Everything in war is very simple,
but the simplest thing is difficult.
—Carl von Clausewitz
The United States, the most powerful nation in the world, is reassessing its approach to war. With America entering the 10th year of what was originally called the global war on terror, the Nation finds itself engaged in conflicts in Central Asia and the Middle East that challenge decades of planning, training, and doctrine. Although collectively this series of campaigns recently crossed the marker-point for America's longest combat engagement ever, arguments persist—even in the pages of this publication—as to whether we have the correct approach.1
This debate is, for the most part, limited in scope.2 In general, it can be summarized as revolving around one contentious point: whether one agrees with the idea that the United States must redefine its fighting capacity based upon irregular threats—such as insurgency—or not. On the one hand, we have the proponents of a counterinsurgency, or COIN, approach often associated with one of Washington's newest think tanks, the Center for a New American Security, and its energetic president, retired U.S. Army Lieutenant Colonel John Nagl.3 In brief, the argument on this side of the current debate is that the U.S. Army (note, not the U.S. Marine Corps) deliberately shunned irregular warfare, and counterinsurgency in particular, after it was "not allowed" (politically) to win the Vietnam war.4 Only when faced 30 years later in Iraq with an insurgency that seemed to be winning did the uniformed establishment return to the library of irregular warfare and, under the leadership of General David Petraeus, rewrite and embrace this form of war in the shape of revised Field Manual 3–24, Counterinsurgency.5 This doctrinal revival, so the story goes, was operationalized in the "surge" that stabilized Iraq. The strongest proponents of this rediscovery and renewed emphasis on counterinsurgency see the future as predominantly shaped by irregular challenges and thus argue for an approach to the use of force that sees conventional warfare as passé (at least for the time being). Some go on to assert that future conflicts will be determined less by the kinetic effect of our units and their weapons than by the "shaping" and influence that we bring to bear nonkinetically and, additionally, that the adaptability of America's forces is paramount.6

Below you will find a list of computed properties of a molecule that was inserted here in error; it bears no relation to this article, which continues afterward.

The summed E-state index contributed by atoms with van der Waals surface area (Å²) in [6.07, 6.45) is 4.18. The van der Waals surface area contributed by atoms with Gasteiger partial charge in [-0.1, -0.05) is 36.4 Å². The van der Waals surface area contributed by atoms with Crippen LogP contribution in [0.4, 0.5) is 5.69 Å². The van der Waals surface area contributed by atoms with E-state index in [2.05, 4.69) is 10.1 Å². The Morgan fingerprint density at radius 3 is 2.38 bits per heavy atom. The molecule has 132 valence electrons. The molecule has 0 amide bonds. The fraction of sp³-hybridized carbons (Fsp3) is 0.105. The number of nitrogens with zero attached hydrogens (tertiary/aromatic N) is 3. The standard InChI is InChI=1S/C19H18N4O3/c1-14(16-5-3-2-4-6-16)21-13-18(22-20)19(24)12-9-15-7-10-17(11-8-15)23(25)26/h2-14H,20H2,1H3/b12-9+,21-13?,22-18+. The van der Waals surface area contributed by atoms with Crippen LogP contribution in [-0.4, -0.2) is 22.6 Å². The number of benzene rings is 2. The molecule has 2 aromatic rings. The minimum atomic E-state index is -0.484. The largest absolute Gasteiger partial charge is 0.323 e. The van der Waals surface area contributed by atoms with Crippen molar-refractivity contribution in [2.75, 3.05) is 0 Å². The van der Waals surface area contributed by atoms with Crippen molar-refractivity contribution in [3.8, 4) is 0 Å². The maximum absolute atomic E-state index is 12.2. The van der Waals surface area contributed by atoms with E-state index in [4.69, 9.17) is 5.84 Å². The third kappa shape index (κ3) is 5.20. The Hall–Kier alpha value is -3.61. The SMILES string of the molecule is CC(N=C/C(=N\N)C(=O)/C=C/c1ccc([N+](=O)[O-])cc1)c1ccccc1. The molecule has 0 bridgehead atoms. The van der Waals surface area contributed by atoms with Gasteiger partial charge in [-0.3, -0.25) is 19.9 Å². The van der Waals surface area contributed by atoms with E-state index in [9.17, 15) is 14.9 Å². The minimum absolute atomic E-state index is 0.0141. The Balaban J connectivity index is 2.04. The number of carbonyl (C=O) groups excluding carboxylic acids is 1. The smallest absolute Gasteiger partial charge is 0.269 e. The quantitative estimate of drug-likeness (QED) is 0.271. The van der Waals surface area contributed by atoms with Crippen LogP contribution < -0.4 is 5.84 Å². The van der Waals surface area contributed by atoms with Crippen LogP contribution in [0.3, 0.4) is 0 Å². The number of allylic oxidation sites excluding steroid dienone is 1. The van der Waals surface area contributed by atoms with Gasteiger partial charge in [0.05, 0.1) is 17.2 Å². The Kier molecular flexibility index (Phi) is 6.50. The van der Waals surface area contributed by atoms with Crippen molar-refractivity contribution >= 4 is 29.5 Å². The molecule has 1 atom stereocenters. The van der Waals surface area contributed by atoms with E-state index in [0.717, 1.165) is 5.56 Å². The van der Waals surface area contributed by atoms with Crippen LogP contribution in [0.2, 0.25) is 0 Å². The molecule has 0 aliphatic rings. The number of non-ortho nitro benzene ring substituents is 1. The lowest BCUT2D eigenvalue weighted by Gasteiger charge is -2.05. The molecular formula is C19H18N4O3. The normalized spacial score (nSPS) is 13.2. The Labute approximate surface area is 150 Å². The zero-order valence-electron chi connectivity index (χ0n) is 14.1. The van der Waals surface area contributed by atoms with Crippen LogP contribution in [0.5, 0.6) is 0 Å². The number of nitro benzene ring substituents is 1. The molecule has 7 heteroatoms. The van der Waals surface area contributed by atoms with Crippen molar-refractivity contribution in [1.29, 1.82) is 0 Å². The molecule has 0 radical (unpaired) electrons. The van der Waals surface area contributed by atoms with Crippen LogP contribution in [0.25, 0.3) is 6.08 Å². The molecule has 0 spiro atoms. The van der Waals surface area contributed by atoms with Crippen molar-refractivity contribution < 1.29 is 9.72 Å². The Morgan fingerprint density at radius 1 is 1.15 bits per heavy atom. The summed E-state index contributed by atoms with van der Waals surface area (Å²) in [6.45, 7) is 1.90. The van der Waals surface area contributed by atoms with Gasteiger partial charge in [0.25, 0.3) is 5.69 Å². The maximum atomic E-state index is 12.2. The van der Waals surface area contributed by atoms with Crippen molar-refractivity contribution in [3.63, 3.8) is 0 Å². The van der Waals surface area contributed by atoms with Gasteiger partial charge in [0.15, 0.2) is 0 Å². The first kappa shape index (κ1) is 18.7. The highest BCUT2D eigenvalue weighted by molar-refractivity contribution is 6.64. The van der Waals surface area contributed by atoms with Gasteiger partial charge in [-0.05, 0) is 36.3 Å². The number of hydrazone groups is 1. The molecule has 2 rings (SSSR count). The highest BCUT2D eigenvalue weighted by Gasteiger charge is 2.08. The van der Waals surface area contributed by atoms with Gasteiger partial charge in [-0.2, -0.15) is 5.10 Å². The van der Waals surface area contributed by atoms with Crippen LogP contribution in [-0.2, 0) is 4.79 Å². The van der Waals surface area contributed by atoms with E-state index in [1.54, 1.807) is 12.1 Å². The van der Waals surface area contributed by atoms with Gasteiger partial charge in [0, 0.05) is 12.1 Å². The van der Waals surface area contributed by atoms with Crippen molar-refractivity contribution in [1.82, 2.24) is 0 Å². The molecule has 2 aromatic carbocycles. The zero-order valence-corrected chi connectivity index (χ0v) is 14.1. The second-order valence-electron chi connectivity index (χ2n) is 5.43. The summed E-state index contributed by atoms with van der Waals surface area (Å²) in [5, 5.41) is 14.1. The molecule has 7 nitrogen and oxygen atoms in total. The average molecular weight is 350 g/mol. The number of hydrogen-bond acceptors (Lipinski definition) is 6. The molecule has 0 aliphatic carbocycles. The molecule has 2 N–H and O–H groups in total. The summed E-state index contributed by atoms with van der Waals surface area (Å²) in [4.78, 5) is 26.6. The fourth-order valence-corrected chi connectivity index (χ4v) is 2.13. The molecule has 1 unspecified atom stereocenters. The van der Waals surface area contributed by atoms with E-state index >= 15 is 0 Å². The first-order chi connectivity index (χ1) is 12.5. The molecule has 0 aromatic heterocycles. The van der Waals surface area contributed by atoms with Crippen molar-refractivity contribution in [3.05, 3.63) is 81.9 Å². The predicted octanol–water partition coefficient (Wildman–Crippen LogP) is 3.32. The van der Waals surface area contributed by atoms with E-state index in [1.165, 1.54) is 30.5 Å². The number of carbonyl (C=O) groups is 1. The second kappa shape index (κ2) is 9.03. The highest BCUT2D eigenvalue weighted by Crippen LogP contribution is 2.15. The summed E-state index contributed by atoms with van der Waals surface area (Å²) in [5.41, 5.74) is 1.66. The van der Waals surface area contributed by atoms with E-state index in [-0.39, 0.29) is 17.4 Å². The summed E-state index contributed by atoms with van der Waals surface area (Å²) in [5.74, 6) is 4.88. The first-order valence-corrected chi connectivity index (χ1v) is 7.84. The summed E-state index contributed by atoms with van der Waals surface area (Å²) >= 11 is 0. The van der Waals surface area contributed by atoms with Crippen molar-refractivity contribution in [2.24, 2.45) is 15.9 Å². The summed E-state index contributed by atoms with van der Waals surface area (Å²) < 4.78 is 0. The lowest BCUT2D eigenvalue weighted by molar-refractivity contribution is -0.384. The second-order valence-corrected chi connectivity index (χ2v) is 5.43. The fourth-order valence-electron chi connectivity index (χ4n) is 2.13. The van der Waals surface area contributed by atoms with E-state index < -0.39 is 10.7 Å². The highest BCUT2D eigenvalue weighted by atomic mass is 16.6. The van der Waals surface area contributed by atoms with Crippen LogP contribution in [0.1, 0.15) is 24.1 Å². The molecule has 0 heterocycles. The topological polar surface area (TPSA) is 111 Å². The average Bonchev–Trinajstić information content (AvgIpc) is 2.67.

On the other side, we have experienced experts, such as Army Colonel Gian Gentile—who has made a name for himself by writing of the "cult of COIN"—who are convinced that the recent war on terror–driven overemphasis on COIN seriously degrades the essential core combined arms competencies of the Army, such as artillery, and that we must "return to basics" if we are to maintain essential national security capabilities.7 To some observers and commentators, COIN is an ambiguous concept that has gained such popularity because either side of the political aisle can emphasize very different policies under the same doctrinal banner—aggressive kinetic approaches for the right, softer nation-building priorities for the left.
We believe that neither side of this argument has a monopoly on the truth. Rather, the question of how America should and could apply force in the post–Cold War and post-9/11 environment can be answered only after taking a more historic perspective, which places Iraq and Afghanistan into a far broader and richer context than just the last few decades. Additionally, we need to be aware of the fact that COIN—in the American mode—is but one small reflection of the much older, even ancient, practice of countering insurgents, or irregular enemies. Finally, we propose that a theory of war based on who is using violence against us makes much more sense today than theories based on putative generational changes in warfare or the asymmetry of combatants.